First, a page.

Tag Archives: planet

Literary Devices from A to Z – Brought to you by the letter X




is for Xenophobia





Xenophobia is a fear of strangers or of the unknown. It is frequently used as a device in literature, especially science fiction literature.

My theory is that, in times of war, the stranger is the enemy, be they German, Russian, or Mid-Eastern. During times of war there is an upswing in the number of books, movies and television shows where the stranger is the enemy. In World War I and II, most people had no idea what the typical German was like, except that s/he was different from typical Americans (or Canadians or Britains). Ditto Russians during the Cold War or people from the Mid-East since 9-11. It makes sense to cast the stranger with the unknown culture, the object of fear, in the position of the enemy in the media.

In times of so-called “peace”, there is an upswing in the number of popular culture projects in which the alien–as in from another planet–is the enemy. This is because with the advent of the Internet, the world has gotten smaller and we pretty much know about every culture there is. But a stranger from another planet? Now that is something to fear.

Most works simply assume aliens are out to annihilate the human race. Aliens speak a foreign language, they look different than us, and their culture–if it exists–would be different than ours as well. The truth is, most aliens would probably look more like Star Trek‘s Horta than its Klingons. Does a steaming mass of lava  or a shimmering plasma field have a culture? Can it/he/she/schlee have a culture?

I’m not sure what is more frightening to me, the likes of  Hannibal Lechter and Joe Carroll, or Lrrr and Ndnd from Omicron Persei 8. What’s scarier to you–an ordinary human psychopath or an alien from another planet? Would you fall prey to xenophobia and automatically assume the alien is your enemy? Post your opinions in the comments below.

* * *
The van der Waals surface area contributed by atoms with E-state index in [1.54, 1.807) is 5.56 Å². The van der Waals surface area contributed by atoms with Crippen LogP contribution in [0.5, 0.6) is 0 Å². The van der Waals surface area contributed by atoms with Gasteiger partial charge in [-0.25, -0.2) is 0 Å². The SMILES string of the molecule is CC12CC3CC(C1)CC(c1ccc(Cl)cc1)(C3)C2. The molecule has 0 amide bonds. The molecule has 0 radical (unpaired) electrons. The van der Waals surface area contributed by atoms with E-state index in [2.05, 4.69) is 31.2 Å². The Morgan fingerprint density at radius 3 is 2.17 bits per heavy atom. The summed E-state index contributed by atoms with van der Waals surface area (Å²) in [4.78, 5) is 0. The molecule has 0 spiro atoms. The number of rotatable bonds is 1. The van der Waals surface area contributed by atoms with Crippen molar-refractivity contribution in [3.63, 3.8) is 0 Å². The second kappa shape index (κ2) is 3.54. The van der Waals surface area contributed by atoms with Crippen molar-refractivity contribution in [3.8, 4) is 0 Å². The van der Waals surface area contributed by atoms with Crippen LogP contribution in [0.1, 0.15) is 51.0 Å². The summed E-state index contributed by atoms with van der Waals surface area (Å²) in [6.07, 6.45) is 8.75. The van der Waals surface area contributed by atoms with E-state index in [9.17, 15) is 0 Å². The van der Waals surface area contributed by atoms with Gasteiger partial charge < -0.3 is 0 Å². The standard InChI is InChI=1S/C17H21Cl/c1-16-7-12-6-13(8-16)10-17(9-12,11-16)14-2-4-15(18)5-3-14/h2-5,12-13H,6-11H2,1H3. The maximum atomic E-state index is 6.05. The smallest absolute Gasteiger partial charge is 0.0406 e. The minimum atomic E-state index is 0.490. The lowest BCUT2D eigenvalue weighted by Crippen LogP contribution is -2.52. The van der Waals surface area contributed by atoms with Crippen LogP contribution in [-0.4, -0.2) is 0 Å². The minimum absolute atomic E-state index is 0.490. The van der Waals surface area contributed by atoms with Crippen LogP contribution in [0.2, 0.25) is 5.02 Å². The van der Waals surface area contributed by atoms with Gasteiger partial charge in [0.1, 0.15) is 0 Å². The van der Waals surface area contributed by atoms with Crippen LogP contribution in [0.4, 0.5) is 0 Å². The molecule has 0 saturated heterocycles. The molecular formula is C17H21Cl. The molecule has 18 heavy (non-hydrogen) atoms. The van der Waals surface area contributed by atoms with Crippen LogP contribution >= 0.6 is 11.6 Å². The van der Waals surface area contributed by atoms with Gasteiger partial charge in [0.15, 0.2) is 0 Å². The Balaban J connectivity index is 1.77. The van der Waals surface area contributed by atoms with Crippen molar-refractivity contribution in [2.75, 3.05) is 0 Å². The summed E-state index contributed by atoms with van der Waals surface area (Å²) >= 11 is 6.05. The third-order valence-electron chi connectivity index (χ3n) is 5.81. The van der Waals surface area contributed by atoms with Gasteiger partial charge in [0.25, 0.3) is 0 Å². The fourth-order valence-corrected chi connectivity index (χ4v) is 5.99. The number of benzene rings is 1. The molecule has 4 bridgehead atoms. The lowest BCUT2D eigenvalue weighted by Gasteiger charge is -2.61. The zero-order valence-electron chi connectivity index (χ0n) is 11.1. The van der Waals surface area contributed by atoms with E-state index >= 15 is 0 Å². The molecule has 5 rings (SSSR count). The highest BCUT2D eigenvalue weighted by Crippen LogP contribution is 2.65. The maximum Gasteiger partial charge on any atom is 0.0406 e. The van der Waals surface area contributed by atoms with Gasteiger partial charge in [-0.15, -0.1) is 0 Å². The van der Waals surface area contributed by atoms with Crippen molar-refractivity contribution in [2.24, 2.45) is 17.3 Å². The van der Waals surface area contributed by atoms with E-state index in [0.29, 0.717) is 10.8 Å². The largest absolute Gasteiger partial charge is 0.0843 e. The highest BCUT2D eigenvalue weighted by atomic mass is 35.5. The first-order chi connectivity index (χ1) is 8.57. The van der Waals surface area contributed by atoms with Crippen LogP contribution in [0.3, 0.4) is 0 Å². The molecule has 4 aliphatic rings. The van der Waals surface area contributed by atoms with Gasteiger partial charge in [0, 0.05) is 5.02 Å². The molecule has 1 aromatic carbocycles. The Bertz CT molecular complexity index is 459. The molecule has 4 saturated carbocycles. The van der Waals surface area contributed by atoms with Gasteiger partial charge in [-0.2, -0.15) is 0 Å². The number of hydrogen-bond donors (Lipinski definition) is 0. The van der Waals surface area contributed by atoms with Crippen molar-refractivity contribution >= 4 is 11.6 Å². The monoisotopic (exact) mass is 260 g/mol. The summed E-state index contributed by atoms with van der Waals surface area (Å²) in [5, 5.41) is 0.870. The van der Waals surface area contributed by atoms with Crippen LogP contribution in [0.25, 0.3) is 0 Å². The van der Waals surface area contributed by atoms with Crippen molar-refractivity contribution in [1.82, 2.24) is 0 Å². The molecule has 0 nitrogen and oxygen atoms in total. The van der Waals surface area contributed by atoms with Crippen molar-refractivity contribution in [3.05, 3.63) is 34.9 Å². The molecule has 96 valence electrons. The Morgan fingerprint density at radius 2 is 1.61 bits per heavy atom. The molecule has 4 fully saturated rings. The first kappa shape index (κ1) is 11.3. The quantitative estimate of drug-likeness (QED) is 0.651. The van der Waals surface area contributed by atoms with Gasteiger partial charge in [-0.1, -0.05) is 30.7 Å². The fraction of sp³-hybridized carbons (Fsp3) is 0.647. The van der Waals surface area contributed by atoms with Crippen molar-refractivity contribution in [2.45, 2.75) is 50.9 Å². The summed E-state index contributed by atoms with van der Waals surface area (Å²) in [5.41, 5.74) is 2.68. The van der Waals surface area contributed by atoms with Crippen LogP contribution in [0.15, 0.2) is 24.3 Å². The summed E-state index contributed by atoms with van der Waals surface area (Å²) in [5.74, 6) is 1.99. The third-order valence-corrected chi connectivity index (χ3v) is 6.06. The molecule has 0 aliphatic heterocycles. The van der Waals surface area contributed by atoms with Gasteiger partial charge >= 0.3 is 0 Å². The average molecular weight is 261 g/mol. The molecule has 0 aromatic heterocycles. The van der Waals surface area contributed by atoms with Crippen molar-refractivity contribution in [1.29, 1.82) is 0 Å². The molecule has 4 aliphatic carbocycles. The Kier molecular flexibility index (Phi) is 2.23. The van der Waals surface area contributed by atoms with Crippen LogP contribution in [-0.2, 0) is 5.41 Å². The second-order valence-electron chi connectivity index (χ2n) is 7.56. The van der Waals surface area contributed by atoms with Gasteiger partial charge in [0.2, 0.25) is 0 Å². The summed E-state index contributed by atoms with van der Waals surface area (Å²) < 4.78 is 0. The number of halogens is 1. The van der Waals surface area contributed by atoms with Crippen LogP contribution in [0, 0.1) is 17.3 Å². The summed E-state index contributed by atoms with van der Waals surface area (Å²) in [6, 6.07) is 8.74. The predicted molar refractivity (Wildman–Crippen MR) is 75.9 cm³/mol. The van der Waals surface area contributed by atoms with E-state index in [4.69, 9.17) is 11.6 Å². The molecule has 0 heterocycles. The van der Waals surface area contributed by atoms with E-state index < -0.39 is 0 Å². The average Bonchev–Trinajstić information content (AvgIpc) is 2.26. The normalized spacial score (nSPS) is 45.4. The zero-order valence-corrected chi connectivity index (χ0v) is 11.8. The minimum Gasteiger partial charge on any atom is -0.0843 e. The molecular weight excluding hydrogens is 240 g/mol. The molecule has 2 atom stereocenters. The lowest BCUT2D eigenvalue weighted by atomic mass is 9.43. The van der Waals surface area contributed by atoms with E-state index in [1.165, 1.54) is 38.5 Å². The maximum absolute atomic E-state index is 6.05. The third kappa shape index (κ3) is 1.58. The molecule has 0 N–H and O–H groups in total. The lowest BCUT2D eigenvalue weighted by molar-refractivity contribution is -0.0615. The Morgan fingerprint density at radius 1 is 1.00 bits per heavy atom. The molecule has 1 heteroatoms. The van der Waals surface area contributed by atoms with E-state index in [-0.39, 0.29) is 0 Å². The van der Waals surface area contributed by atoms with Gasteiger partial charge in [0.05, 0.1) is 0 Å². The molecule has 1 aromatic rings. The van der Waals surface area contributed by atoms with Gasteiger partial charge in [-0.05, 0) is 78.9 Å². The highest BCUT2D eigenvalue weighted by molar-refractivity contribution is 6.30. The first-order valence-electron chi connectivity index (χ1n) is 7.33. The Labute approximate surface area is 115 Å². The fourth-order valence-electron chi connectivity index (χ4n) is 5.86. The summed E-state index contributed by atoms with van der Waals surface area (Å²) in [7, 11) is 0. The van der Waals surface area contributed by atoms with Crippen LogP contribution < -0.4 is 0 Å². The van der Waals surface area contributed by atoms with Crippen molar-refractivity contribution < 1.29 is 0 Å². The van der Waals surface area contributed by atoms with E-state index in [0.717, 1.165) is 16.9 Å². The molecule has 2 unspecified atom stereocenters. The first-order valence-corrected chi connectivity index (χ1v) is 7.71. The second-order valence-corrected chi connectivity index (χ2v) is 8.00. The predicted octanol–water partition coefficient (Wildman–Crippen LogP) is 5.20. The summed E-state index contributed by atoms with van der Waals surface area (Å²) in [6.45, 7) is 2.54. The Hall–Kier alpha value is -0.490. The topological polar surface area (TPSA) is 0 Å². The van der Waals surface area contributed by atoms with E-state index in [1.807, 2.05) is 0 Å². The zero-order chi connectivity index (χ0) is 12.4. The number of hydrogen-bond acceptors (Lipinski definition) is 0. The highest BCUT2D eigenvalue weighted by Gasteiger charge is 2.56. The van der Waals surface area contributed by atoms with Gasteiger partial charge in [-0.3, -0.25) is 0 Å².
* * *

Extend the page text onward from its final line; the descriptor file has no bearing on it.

Literary Devices from A to Z – Brought to you by the letter T




is for Theme




A theme is a recurring idea that is alluded to throughout a piece of literature. It is almost like a hidden message about people and the human condition buried deep inside a story that you must read between the lines to figure out. Theme may be expressed in the form of a thematic statement as follows:

The novel Phase Shift is about the environment and reveals that if people continue to choose economy over ecology then our planet is doomed.

The novella Throwaway Child is about the injustice of the residential school system and reveals how one’s culture and family are inseparable from one’s identity.

The novella The Mummy Wore Combat Boots is about online video gaming and suggests that too much gaming may cause one to lose reality as a priority of life.

The novel The Revenant is about good vs. evil and reveals that these distinctions are not mutually exclusive.

You try it! Pick a story, decipher the theme of the work and write a thematic statement about it. Post your thematic statements in the comments below.